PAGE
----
Sew a seam around your first ear or appendage, leaving the bottom open.

Turn it right side out through the opening.

If you wish to add a little extra dimension, you can stitch on some ear details, running a seam near the folded edge.

Once your animal accessories are ready to go, it's time to place for them on your hat for sewing!

For the kitty, your ear placement will look like this. Make sure the edge of each piece is going slightly over the edge so it's sure to be caught by the seam.

We'll cover the other Nanimals in a moment.

With your ears and/or other accessories in place, cover up the stitched face with the other piece of your hat, right side facing down. (So your hat is inside out.)

Since we're working with stretchy jersey knit, I like to use a lot of pins to make sure my layers don't shift and stretch on me.

Sew a half inch seam around the curved edge of your hat, leaving the bottom open. When you're done sewing your seam, clip any excess fabric from your ears or accessories before turning it right side out.

Kitty! Ready to have the bottom edge finished.

Fold the bottom hem up once, and then over itself again, so the raw edge is completely folded under. Pin this in place flat around the whole hat. It should make a flat band a little less than an inch tall.

Sew a seam once around the top edge, and once around the bottom to secure everything in place.

And your hat is complete! It's pretty straightforward really.

Now, how does this work for the rest of the Nanimals?

For the monster, his/her horns should be placed like so before the hat is sewn together.

Then just follow the same directions to turn right side out and sew the bottom hem.

Your finished monster will look something like this!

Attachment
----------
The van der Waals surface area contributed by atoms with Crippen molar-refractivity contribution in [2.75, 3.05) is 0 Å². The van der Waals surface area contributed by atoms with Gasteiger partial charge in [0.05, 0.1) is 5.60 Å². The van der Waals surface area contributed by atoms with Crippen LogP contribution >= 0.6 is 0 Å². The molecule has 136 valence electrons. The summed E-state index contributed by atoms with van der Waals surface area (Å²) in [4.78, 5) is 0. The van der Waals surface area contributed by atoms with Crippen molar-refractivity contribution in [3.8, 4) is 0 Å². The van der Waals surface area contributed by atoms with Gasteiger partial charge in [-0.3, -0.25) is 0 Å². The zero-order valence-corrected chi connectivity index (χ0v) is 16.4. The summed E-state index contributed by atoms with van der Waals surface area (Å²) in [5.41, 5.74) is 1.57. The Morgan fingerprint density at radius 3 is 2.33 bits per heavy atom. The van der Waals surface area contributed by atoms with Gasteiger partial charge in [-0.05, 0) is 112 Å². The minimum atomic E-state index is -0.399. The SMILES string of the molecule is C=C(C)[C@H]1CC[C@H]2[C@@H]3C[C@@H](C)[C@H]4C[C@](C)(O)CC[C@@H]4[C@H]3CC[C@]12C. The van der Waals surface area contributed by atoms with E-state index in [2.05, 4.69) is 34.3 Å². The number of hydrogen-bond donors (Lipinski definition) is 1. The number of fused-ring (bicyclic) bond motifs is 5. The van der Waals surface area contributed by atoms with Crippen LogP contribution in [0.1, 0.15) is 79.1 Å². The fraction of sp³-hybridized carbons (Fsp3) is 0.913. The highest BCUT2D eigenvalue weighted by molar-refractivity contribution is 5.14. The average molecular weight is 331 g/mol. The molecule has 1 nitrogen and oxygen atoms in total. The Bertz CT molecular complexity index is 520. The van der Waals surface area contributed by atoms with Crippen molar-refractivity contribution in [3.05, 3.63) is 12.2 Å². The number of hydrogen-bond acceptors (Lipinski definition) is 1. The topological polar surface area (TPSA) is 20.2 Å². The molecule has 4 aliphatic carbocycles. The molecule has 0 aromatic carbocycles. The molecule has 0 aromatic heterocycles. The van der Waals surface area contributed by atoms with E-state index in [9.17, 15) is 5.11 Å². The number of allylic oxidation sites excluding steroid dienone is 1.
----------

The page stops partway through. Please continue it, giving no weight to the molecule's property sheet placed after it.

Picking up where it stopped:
The sock monkey's ears look best out to the side, like the classic plushies.

So he looks adorably vintage when complete!

The owl's ears may look somewhat similar to the kitty, but you want the finished ears pointing straight up instead of out like angles, to give it a more fitting look.

In order to get them pointing the right way, pin them like so before sewing.

And when you're done your owl will look like this!

The unicorn adds one extra step with the addition of her horn. It's easy though, just place the horn in the middle of the head, between the ears.

And there you have your unicorn! Fun tip, if you leave off the horn, this makes an excellent pony as well.

Finally, our little sharky hat is special, since his/her accessory does a perpendicular direction to the others.

With your hat right side out, snip an opening in the middle top of your sharky hat. Widen it about 4 inches or so with a 2 inch cut in the fabric.

Slip your fin through the opening, and fold the raw edges of the hat against the fin. You don't have to get it perfect right away, this is just to roughly hold it in place.

When you have the fin held in place, turn the hat inside out and begin more carefully pinning the raw edge of the hat to the fin. Make sure you catch both sides.

How far up the fin pops out of the hat is up to you! Just make sure it fills in the opening you cut.

With everything pinned in place, sew a seam along the edge of the opening. Start a little before the opening and end just a little past it, so everything gets closed up nice and neat.

When you turn your sharky right side out again, he's got his fin all ready to go!

A note, this face also makes an excellent dinosaur. Just change the fin from one spike to several small ones and you've got a chompin' dino just as easy!

Once you have the middle fin in place, you can finish up the bottom edge of the hat as usual

And don't forget, each Noggin Nanimal has a little applique version too, which makes the perfect accents on tees and tops when rocking the new hat.

Each critter has a fun personality, like this toothy shark who packs a friendly bite.

Or this cheeky monkey, who even matches a favorite toy!

This little kitty is sure to be a favorite around the house with furry friends.

And the magic of the unicorn can't be denied. Remember, you can skip the horn and just create a cute pony hat too!

Finally, don't let your little monster pass up the opportunity to really show off with horns and everything

So no matter the size of the noggin, or the preference of the Nanimal, one of these little guys is sure to suit your project!